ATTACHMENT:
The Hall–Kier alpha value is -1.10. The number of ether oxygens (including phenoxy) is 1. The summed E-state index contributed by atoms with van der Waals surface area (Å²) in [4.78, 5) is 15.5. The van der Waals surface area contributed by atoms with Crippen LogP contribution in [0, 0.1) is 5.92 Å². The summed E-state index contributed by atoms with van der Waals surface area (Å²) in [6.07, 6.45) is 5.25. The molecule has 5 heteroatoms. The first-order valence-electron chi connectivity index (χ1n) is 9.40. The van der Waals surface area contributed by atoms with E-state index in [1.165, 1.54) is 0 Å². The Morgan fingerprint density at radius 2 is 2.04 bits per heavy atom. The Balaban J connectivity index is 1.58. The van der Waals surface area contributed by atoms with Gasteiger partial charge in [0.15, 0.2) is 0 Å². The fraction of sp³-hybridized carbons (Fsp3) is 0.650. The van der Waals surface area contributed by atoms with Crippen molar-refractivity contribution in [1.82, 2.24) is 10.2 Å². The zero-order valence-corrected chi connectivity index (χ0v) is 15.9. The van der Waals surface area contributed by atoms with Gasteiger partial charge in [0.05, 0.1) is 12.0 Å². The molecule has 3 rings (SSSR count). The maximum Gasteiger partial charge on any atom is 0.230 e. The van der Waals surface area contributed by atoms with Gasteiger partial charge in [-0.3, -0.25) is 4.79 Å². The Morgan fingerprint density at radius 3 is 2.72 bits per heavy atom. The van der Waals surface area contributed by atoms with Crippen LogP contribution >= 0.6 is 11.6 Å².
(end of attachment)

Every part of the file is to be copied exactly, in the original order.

The Hall–Kier alpha value is -1.10. The number of ether oxygens (including phenoxy) is 1. The summed E-state index contributed by atoms with van der Waals surface area (Å²) in [4.78, 5) is 15.5. The van der Waals surface area contributed by atoms with Crippen LogP contribution in [0, 0.1) is 5.92 Å². The summed E-state index contributed by atoms with van der Waals surface area (Å²) in [6.07, 6.45) is 5.25. The molecule has 5 heteroatoms. The first-order valence-electron chi connectivity index (χ1n) is 9.40. The van der Waals surface area contributed by atoms with E-state index in [1.165, 1.54) is 0 Å². The Morgan fingerprint density at radius 2 is 2.04 bits per heavy atom. The Balaban J connectivity index is 1.58. The van der Waals surface area contributed by atoms with Gasteiger partial charge in [0.15, 0.2) is 0 Å². The fraction of sp³-hybridized carbons (Fsp3) is 0.650. The van der Waals surface area contributed by atoms with Crippen molar-refractivity contribution in [1.82, 2.24) is 10.2 Å². The zero-order valence-corrected chi connectivity index (χ0v) is 15.9. The van der Waals surface area contributed by atoms with Gasteiger partial charge in [0.05, 0.1) is 12.0 Å². The molecule has 3 rings (SSSR count). The maximum Gasteiger partial charge on any atom is 0.230 e. The van der Waals surface area contributed by atoms with Gasteiger partial charge in [-0.3, -0.25) is 4.79 Å². The Morgan fingerprint density at radius 3 is 2.72 bits per heavy atom. The van der Waals surface area contributed by atoms with Crippen LogP contribution >= 0.6 is 11.6 Å².